As is the case with the Patriots’ secondary and Denver’s offensive options in the passing game, this contest will present the biggest challenge of the year to New England’s offensive line. With center Bryan Stork back, as well as Dan Connolly returning to one of the guard positions (both spent time on the shelf because of concussion issues), the Patriots likely feel a little better about the state of the offensive line. But at the same time, the Broncos front seven is as tough a group as the Patriots are likely to see this year. DeMarcus Ware (6-foot-4, 258 pounds) and Von Miller (6-foot-3, 250 pounds) have a combined 16 sacks through seven games, the most for any NFL duo. They will present a stern test to not only the fortified interior, but also for tackles Sebastian Vollmer and Nate Solder. Both have played better as of late, but have yet to face the sort of combined pressure that Denver is capable of delivering. As a counter, expect New England to try and run some counters and misdirections in an attempt to slow down the pass rush.
4. If there’s an area of offensive uncertainty — not weakness, but uncertainty — it’s the running game.
The Broncos lost Knowshon Moreno in the offseason, but in typical Denver fashion, it simply plugged in another running back. Ronnie Hillman is a 23-year-old in his third year in the league out of San Diego State. The 5-foot-10, 195-pounder is in his first full year as a starter, and has 75 carries for 349 yards and a pair of touchdowns through seven games. That includes at least 100 yards on the ground in two of Denver’s last three contests. Hillman took over for Montee Ball, who went down with a groin injury earlier this year. (Ball is not expected to play Sunday against the Patriots.) As a team, the Broncos’ running game is relatively pedestrian — Denver is 21st in the league, averaging 101.4 rushing yards per game. This sounds strange when you’re talking about a team that has struggled to stop the run most of the season (the Patriots are 25th in the league, having yielded an average of 129.6 rushing yards per game), but the idea of the Broncos running the ball is far more palatable than Peyton Manning slinging it all over the lot.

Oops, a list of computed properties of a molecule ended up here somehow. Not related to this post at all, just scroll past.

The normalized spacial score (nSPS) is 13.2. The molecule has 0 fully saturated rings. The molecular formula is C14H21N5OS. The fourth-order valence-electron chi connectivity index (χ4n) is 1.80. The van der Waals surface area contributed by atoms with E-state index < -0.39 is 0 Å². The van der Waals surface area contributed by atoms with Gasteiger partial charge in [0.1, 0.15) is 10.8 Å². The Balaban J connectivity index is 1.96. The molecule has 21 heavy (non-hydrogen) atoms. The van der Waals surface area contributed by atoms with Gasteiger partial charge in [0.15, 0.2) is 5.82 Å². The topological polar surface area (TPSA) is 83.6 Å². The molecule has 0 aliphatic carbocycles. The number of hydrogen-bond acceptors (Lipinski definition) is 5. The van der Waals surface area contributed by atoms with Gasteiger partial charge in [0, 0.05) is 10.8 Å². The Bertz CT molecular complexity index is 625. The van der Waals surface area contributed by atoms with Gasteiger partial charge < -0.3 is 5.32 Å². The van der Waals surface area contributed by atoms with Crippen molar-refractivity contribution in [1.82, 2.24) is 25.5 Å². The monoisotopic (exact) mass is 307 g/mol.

5. They have done relatively well when it comes to minimizing damage done by elite-level tight ends.
Rob Gronkowski figures to be the center of the New England passing game on Sunday, as the big tight end is on a hot streak the likes of which we haven’t seen in a few years. In his last four games, Gronkowski 27 catches for 411 yards and four touchdowns. However, the Broncos have some experience this year when it comes to high-flying tight ends. San Diego’s Antonio Gates (five catches, 54 yards, two touchdowns), San Francisco’s Vernon Davis (two catches, 21 yards) and Kansas City’s Travis Kelce (four catches, 81 yards) weren’t exactly silenced when they faced the Broncos, but all three ended up with stat lines well below their season average. If their work earlier in the year is any indication, Denver will likely use a combination of defenders in trying to slow down Gronkowski, a group that includes safeties T.J. Ward and Rahim Moore and cornerbacks Aqib Talib and Chris Harris, Jr. (Patriots fans will remember Ward as the guy who put the season-ending hit on Gronkowski last year, which likely provoked this stare from Patriots coach Bill Belichick.) One stat to throw into the mix when you’re talking about the Broncos and Gronkowski: in three career games against Denver, Gronkowski has 15 catches for 178 yards and one touchdown.